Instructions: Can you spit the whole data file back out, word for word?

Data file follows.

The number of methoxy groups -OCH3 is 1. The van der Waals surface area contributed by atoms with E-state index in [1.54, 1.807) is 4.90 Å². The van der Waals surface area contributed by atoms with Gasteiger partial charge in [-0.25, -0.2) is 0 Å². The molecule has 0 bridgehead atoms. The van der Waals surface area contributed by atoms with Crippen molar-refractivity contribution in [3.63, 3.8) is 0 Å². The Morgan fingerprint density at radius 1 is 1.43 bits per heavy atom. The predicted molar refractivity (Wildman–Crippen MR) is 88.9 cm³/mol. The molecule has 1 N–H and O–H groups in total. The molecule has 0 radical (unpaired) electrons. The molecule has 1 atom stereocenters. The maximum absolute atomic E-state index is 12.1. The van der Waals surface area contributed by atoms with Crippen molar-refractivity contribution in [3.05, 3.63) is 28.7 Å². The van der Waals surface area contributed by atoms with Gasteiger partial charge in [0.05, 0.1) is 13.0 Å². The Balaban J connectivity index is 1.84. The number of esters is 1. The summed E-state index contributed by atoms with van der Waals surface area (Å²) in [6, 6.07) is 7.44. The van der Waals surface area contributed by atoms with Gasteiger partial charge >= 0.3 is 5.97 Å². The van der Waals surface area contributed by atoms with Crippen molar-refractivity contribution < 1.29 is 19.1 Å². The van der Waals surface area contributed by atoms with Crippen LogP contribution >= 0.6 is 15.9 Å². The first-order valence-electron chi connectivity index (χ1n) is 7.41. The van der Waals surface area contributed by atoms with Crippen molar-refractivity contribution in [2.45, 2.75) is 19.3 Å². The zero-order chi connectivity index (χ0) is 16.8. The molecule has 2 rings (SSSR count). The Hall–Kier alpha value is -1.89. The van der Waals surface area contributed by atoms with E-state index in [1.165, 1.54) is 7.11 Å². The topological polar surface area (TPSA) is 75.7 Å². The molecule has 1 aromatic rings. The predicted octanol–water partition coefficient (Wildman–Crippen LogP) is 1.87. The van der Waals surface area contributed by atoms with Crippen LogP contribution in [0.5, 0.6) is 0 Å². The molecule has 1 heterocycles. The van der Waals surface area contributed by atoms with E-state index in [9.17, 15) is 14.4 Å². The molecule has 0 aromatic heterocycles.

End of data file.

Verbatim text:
The number of methoxy groups -OCH3 is 1. The van der Waals surface area contributed by atoms with E-state index in [1.54, 1.807) is 4.90 Å². The van der Waals surface area contributed by atoms with Gasteiger partial charge in [-0.25, -0.2) is 0 Å². The molecule has 0 bridgehead atoms. The van der Waals surface area contributed by atoms with Crippen molar-refractivity contribution in [3.63, 3.8) is 0 Å². The Morgan fingerprint density at radius 1 is 1.43 bits per heavy atom. The predicted molar refractivity (Wildman–Crippen MR) is 88.9 cm³/mol. The molecule has 1 N–H and O–H groups in total. The molecule has 0 radical (unpaired) electrons. The molecule has 1 atom stereocenters. The maximum absolute atomic E-state index is 12.1. The van der Waals surface area contributed by atoms with Crippen molar-refractivity contribution in [3.05, 3.63) is 28.7 Å². The van der Waals surface area contributed by atoms with Gasteiger partial charge in [0.05, 0.1) is 13.0 Å². The Balaban J connectivity index is 1.84. The number of esters is 1. The summed E-state index contributed by atoms with van der Waals surface area (Å²) in [6, 6.07) is 7.44. The van der Waals surface area contributed by atoms with Gasteiger partial charge >= 0.3 is 5.97 Å². The van der Waals surface area contributed by atoms with Crippen molar-refractivity contribution < 1.29 is 19.1 Å². The van der Waals surface area contributed by atoms with Crippen LogP contribution >= 0.6 is 15.9 Å². The first-order valence-electron chi connectivity index (χ1n) is 7.41. The van der Waals surface area contributed by atoms with Crippen molar-refractivity contribution in [2.45, 2.75) is 19.3 Å². The zero-order chi connectivity index (χ0) is 16.8. The molecule has 2 rings (SSSR count). The Hall–Kier alpha value is -1.89. The van der Waals surface area contributed by atoms with E-state index in [1.165, 1.54) is 7.11 Å². The topological polar surface area (TPSA) is 75.7 Å². The molecule has 1 aromatic rings. The predicted octanol–water partition coefficient (Wildman–Crippen LogP) is 1.87. The van der Waals surface area contributed by atoms with Crippen LogP contribution in [0.5, 0.6) is 0 Å². The molecule has 1 heterocycles. The van der Waals surface area contributed by atoms with E-state index in [9.17, 15) is 14.4 Å². The molecule has 0 aromatic heterocycles.